If you’re thinking about hiring a confidential intermediary (CI) program to help with your adoption search, you may want to think again.
Like registries, some states use mandatory intermediary services as an idealized solution to the question of opening adoption records. Proponents tout such programs, saying “small steps” for adoptee rights are better than none at all.
I used to believe that, too, until I tried the confidential intermediary experience for myself.
CI programs are little more than a panacea to placate open records advocates while paying lip service to helping adoptees. There are things about the process that aren’t in the brochure. First of all, you may not be eligible to apply. Once within the program, you may have little knowledge or control over what is done on your behalf. And if concerns arise, you may have little recourse.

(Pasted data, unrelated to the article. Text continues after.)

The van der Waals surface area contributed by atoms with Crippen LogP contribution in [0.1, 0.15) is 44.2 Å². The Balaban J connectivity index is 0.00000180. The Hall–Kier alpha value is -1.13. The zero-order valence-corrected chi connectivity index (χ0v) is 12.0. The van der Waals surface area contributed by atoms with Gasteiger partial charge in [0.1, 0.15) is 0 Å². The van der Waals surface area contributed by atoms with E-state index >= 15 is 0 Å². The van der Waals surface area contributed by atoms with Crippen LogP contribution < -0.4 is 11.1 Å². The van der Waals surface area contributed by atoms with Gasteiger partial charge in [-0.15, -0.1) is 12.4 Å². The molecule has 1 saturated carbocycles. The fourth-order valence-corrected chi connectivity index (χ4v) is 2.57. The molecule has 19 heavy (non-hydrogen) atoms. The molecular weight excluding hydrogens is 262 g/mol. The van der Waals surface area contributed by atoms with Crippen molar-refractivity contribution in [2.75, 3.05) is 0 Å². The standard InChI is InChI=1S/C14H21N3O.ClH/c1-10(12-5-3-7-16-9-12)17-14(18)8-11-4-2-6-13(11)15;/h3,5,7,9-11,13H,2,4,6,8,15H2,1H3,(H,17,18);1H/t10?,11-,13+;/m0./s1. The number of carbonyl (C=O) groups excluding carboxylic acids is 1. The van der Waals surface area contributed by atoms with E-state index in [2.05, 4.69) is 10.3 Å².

Never mind the insult implied by the assumption that adoptees need governmental hand-holding to conduct their personal matters. And never mind that not everyone can afford them. CI programs, like voicemail hell, seem deliberately obtuse. How many times have you hung up on voicemail? How many people are rejected before they can even begin? And how many give up from sheer frustration at the process?
When I began searching nearly a decade ago, my state of birth, Illinois, had just introduced a CI program. I was eager to apply, because the interstate nature of my adoption had already proven to be the Achilles’ heel of my search. Although I have an Illinois birth certificate, my adoption was finalized in Ohio, so my sealed records are there. And without an in-state birth certificate, Ohio had dismissed me outright.
You see, if you were adopted between states or nations, or even if you just have a quirk in your paperwork, you may well be lost in the cracks. There’s no such thing as a “standard” adoption, but post-adoption programs have been known to deny those who do not fit their assumptions. When I initially applied in 2000, the Illinois CI program rejected my application, saying they “did not have a procedure” if the adoption occurred out of state. Yet this is a 1999 quote regarding IARMIE, the Illinois adoption registry: